Our fractured African roots

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Our African ancestors were diverse in form and culture, and scattered across the entire continent, finds a team led by UCL, the University of Oxford and the Max Planck Institute for the Science of Human History.

These findings challenge the idea that humans, or Homo sapiens, stemmed from a single, large ancestral population in one region of Africa which randomly exchanged genes and technologies like stone tools.

The research, published today in Trends in Ecology and Evolution, argues that human ancestors did evolve in Africa but were scattered across continent, largely kept apart by a combination of diverse habitats and shifting environmental boundaries, such as forests and deserts.

By studying bones (anthropology), stone tools (archaeology) and genes (population genomics), alongside new and detailed reconstructions of Africa’s climates and habitats over the last 300,000 years, the team investigated how humans evolved within the continent.

Their findings suggest that millennia of separation gave rise to a staggering diversity of human forms, whose mixing ultimately shaped our species.

“Stone tools and other artefacts – usually referred to as material culture – have remarkably clustered distributions in space and through time,” said Dr Eleanor Scerri, researcher at the University of Oxford and the Max Planck Institute for the Science of Human History, and lead author of the study.

“While there is a continental-wide trend towards more sophisticated material culture, this ‘modernization’ clearly doesn’t originate in one region or occur at one time period.”

The genetic part of the study agreed with these findings. “It is difficult to reconcile the genetic patterns we see in living Africans, and in the DNA extracted from the bones of Africans who lived over the last 10,000 years, with there being one ancestral human population,” said Professor Mark Thomas, evolutionary geneticist at UCL and co-author on the study.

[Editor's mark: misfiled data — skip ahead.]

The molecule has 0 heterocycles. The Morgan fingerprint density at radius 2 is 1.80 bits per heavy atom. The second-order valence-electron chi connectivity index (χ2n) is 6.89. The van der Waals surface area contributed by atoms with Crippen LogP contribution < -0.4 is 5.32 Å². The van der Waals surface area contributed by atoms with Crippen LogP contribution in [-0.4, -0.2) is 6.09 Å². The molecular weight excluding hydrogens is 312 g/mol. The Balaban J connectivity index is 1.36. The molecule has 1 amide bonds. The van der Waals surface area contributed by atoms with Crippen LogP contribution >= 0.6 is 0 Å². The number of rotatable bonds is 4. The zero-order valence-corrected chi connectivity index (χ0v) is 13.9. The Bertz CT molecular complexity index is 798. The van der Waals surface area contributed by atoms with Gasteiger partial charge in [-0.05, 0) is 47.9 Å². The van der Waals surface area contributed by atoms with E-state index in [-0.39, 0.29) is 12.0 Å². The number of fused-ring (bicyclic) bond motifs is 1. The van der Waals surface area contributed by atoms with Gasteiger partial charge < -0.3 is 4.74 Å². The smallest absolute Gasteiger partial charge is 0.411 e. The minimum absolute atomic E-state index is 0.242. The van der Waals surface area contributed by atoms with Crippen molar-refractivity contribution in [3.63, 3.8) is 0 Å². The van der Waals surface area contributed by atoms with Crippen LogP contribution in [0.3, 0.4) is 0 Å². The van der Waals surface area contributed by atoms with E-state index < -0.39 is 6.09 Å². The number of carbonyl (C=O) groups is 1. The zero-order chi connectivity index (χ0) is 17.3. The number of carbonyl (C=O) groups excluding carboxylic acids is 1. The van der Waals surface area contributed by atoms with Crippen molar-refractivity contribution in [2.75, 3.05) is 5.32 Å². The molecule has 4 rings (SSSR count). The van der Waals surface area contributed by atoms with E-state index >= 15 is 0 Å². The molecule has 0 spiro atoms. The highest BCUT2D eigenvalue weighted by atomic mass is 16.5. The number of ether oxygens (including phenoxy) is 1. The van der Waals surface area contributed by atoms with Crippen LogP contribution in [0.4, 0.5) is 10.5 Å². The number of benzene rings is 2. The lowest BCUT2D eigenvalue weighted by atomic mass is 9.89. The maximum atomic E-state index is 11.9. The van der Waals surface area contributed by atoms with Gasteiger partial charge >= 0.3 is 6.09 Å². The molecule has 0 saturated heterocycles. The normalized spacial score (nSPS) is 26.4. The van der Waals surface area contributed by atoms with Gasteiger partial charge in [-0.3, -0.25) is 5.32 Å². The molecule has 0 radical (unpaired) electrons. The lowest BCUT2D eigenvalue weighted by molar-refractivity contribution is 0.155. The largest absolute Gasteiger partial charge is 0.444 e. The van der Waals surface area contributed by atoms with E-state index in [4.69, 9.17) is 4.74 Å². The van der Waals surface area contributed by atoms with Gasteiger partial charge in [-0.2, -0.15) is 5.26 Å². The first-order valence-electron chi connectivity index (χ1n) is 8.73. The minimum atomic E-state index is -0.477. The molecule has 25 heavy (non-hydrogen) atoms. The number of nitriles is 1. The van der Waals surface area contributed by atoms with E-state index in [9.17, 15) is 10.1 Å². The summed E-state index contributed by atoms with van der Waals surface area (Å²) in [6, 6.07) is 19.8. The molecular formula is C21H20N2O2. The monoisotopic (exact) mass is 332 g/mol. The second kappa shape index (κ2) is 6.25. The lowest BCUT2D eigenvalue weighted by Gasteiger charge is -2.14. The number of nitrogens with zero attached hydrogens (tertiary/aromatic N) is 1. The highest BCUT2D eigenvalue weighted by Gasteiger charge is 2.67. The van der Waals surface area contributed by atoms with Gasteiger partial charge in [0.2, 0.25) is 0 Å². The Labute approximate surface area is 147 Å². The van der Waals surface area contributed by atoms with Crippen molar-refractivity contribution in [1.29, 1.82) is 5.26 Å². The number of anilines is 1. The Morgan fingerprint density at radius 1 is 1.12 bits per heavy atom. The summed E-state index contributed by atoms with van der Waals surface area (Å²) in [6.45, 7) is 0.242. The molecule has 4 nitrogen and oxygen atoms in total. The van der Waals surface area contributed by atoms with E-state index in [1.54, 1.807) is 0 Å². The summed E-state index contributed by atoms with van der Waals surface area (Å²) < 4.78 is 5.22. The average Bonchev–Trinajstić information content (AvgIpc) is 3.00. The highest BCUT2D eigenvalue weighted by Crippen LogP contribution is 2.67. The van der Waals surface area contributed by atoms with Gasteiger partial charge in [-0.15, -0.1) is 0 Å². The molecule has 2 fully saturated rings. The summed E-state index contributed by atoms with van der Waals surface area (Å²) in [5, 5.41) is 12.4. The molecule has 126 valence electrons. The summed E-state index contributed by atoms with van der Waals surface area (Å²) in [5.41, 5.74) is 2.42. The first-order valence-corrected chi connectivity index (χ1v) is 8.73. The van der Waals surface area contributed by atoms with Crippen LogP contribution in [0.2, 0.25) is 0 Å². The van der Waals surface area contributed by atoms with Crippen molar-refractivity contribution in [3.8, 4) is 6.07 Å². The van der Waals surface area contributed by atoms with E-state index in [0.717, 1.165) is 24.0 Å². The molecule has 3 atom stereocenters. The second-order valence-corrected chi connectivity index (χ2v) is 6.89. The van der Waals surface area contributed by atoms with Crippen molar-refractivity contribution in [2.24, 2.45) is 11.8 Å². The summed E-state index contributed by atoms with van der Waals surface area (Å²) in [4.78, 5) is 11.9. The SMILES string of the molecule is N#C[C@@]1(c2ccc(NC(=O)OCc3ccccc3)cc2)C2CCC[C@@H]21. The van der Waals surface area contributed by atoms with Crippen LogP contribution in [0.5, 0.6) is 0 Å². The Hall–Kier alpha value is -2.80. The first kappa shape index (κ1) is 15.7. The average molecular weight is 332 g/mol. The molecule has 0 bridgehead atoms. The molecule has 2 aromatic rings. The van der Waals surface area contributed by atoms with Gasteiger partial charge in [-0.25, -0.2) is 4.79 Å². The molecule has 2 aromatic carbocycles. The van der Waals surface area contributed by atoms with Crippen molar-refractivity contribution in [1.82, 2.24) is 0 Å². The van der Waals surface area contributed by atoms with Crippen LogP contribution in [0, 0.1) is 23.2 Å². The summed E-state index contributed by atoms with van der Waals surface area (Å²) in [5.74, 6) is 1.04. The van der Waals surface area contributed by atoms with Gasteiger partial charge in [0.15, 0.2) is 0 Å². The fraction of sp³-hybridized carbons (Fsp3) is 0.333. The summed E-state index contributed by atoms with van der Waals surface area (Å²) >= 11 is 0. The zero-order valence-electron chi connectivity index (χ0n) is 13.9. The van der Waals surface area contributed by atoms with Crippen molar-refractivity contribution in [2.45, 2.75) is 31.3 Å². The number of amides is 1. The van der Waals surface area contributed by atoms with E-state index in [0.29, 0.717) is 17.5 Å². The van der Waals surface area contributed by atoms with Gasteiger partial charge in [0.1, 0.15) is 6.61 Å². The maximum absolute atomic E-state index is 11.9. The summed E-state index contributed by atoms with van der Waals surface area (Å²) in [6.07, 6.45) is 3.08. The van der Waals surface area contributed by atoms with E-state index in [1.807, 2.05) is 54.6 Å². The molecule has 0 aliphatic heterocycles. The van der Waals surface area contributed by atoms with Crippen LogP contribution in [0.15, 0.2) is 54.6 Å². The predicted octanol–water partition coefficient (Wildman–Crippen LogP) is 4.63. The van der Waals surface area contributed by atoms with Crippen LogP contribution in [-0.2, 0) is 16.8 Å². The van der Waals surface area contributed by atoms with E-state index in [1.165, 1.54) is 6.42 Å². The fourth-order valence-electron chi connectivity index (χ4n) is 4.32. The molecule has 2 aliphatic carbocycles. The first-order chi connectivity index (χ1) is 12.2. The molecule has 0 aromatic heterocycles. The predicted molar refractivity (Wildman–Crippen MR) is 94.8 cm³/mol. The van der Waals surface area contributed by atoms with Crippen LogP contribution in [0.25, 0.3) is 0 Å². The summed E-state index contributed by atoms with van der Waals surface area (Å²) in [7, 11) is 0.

“We see indications of reduced connectivity very deep in the past, some very old genetic lineages, and levels of overall diversity that a single population would struggle to maintain.”

The same is true of the human fossils record. “When we look at the morphology of human bones over the last 300,000 years, we see a complex mix of archaic and modern features in different places and at different times,” said Professor Chris Stringer, researcher at the London Natural History Museum and co-author on the study.

“As with the material culture, we do see a continental-wide trend towards the modern human form, but different modern features appear in different places at different times, and some archaic features are present until remarkably recently.”

To understand why human populations were so subdivided, and how these divisions changed through time, the researchers looked at the past climates and environments of Africa, which give a picture of shifting and often isolated habitable zones.

Many of the most inhospitable regions in Africa today, such as the Sahara, were once wet and green, with interwoven networks of lakes and rivers, and abundant wildlife. Similarly, some tropical regions that are humid and green today were once arid.

The shifting nature of these habitable zones means that human populations would have gone through many cycles of isolation – leading to local adaptation and the development of unique material culture and biological makeup – followed by genetic and cultural mixing.

“The evolution of human populations in Africa was multi-regional. Our ancestry was multi-ethnic. And the evolution of our material culture was, well, multi-cultural,” said Dr Scerri. “We need to look at all regions of Africa to understand human evolution.”

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